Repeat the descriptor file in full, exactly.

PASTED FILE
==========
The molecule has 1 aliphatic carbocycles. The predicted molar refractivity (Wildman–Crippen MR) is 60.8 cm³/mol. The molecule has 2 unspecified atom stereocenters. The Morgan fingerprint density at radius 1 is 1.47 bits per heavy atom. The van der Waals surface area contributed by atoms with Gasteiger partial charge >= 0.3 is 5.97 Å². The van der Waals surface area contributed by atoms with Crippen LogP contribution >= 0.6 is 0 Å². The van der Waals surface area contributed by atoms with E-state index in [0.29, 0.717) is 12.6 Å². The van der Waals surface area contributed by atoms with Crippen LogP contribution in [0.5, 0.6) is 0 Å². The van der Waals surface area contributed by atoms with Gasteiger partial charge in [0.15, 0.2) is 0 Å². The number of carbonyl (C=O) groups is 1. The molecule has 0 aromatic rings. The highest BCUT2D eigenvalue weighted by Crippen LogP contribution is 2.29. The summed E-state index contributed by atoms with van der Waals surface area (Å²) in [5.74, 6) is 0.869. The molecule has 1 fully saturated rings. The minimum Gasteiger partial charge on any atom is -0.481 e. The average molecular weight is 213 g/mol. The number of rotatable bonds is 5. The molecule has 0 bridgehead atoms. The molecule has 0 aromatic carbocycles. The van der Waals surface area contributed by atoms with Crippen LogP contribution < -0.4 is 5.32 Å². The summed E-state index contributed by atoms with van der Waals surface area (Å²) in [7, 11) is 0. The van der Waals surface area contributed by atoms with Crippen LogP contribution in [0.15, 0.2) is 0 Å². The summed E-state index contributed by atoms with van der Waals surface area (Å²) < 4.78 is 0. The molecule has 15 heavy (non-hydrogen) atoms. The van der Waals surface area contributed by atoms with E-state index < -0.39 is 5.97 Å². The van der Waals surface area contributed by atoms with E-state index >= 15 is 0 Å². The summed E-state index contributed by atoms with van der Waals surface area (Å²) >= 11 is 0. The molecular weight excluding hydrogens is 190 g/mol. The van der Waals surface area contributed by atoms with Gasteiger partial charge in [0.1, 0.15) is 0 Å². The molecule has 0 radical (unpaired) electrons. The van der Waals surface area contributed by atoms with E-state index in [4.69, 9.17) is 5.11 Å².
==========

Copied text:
The molecule has 1 aliphatic carbocycles. The predicted molar refractivity (Wildman–Crippen MR) is 60.8 cm³/mol. The molecule has 2 unspecified atom stereocenters. The Morgan fingerprint density at radius 1 is 1.47 bits per heavy atom. The van der Waals surface area contributed by atoms with Gasteiger partial charge >= 0.3 is 5.97 Å². The van der Waals surface area contributed by atoms with Crippen LogP contribution >= 0.6 is 0 Å². The van der Waals surface area contributed by atoms with E-state index in [0.29, 0.717) is 12.6 Å². The van der Waals surface area contributed by atoms with Crippen LogP contribution in [0.5, 0.6) is 0 Å². The van der Waals surface area contributed by atoms with Gasteiger partial charge in [0.15, 0.2) is 0 Å². The number of carbonyl (C=O) groups is 1. The molecule has 0 aromatic rings. The highest BCUT2D eigenvalue weighted by Crippen LogP contribution is 2.29. The summed E-state index contributed by atoms with van der Waals surface area (Å²) in [5.74, 6) is 0.869. The molecule has 1 fully saturated rings. The minimum Gasteiger partial charge on any atom is -0.481 e. The average molecular weight is 213 g/mol. The number of rotatable bonds is 5. The molecule has 0 bridgehead atoms. The molecule has 0 aromatic carbocycles. The van der Waals surface area contributed by atoms with Crippen LogP contribution < -0.4 is 5.32 Å². The summed E-state index contributed by atoms with van der Waals surface area (Å²) in [7, 11) is 0. The van der Waals surface area contributed by atoms with Crippen LogP contribution in [0.15, 0.2) is 0 Å². The summed E-state index contributed by atoms with van der Waals surface area (Å²) < 4.78 is 0. The molecule has 15 heavy (non-hydrogen) atoms. The van der Waals surface area contributed by atoms with E-state index < -0.39 is 5.97 Å². The van der Waals surface area contributed by atoms with E-state index >= 15 is 0 Å². The summed E-state index contributed by atoms with van der Waals surface area (Å²) >= 11 is 0. The molecular weight excluding hydrogens is 190 g/mol. The van der Waals surface area contributed by atoms with Gasteiger partial charge in [0.1, 0.15) is 0 Å². The molecule has 0 radical (unpaired) electrons. The van der Waals surface area contributed by atoms with E-state index in [4.69, 9.17) is 5.11 Å².